Yeah, great link. People don't have enough fear about their terminals. Some of the more horrific terminal codes that do things like open files in your home directory have been removed from xterm and rxvt (no idea about others) but it's by no means safe to just allow random characters to be written to your screen and it hasn't been even back to physical terminals.
Allowing write to write to your terminal is a security problem though I think talk filters out control characters. Running any program even as an unprivileged user with no filesystem access is a problem if the output is going to your terminal. Just cating a file from an unknown source is an issue. Running a program on an unsanitized input might cause it to print error messages or other strings without stripping out special characters.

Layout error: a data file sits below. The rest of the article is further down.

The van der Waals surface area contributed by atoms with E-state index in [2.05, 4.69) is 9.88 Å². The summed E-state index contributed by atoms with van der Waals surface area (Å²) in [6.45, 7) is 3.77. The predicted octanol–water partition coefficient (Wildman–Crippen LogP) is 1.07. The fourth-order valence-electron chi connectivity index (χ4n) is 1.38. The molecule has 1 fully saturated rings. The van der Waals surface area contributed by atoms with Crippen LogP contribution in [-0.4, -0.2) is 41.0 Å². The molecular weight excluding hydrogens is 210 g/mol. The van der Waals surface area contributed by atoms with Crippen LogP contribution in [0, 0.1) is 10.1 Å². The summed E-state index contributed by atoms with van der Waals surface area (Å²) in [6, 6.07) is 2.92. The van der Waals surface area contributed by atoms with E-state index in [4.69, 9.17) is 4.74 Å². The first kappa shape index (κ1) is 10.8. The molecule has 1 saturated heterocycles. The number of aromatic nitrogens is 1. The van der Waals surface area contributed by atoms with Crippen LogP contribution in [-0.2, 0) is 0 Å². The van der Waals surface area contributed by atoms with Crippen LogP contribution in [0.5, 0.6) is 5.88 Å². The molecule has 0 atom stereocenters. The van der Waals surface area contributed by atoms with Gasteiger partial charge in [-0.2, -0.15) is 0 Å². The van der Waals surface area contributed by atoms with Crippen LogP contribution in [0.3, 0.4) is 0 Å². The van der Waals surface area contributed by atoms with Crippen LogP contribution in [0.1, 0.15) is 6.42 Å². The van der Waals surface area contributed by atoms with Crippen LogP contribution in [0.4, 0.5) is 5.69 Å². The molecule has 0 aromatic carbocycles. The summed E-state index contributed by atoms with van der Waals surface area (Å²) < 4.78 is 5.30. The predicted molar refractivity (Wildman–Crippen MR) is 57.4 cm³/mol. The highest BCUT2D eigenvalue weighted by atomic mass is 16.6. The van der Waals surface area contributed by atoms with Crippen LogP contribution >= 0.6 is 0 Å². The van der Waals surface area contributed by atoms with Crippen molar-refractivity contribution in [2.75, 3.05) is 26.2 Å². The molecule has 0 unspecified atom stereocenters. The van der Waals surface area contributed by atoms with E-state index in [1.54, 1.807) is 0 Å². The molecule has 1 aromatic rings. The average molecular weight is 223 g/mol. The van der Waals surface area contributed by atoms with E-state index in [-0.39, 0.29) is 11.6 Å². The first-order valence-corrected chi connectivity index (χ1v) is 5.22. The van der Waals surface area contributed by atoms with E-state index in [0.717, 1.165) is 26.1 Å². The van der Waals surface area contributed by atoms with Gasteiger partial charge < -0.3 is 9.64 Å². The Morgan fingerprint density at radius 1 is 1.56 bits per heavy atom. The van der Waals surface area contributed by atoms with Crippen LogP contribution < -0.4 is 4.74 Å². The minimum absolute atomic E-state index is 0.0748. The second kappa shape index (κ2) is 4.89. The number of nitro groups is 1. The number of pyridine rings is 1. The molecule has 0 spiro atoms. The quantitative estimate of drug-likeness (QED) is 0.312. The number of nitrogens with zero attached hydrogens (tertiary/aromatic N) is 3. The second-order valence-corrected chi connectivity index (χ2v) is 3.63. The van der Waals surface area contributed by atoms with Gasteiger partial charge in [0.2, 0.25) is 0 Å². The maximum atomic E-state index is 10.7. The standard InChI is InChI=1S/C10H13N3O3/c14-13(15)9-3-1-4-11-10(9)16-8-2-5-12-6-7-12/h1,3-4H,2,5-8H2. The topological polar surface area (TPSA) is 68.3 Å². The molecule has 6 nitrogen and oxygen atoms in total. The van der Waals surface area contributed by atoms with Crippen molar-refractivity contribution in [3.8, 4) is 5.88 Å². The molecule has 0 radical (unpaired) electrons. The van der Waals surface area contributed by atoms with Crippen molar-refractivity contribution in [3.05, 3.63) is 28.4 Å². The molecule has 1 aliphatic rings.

Basically the terminal is full of security issues because it obeys control characters no matter how they get there and traditionally lots of stuff gets written to your screen from unsanitized sources.
Instead of changing the filesystem to fix a very small part of that (and let's face it, if you have something writing out malicious filenames, it's probably writing out malicious file contents), there should be a more comprehensive approach. For example, there could be a mechanism to add a tty filter process which could sanitize the output for your specific terminal. Ideally the terminal program would set it up before starting the shell (console and remote logins would need to be handled too, and remote logins are harder because the terminal type isn't known until login, if ever). The hard part is that you want some control characters to get through -- and probably different ones from different sources (setting the xterm title in your shell prompt code for example). There would need to be a way to get different interfaces for the shell, trusted programs, and untrusted programs. How to do this without redesigning the shell and all the utilities? :(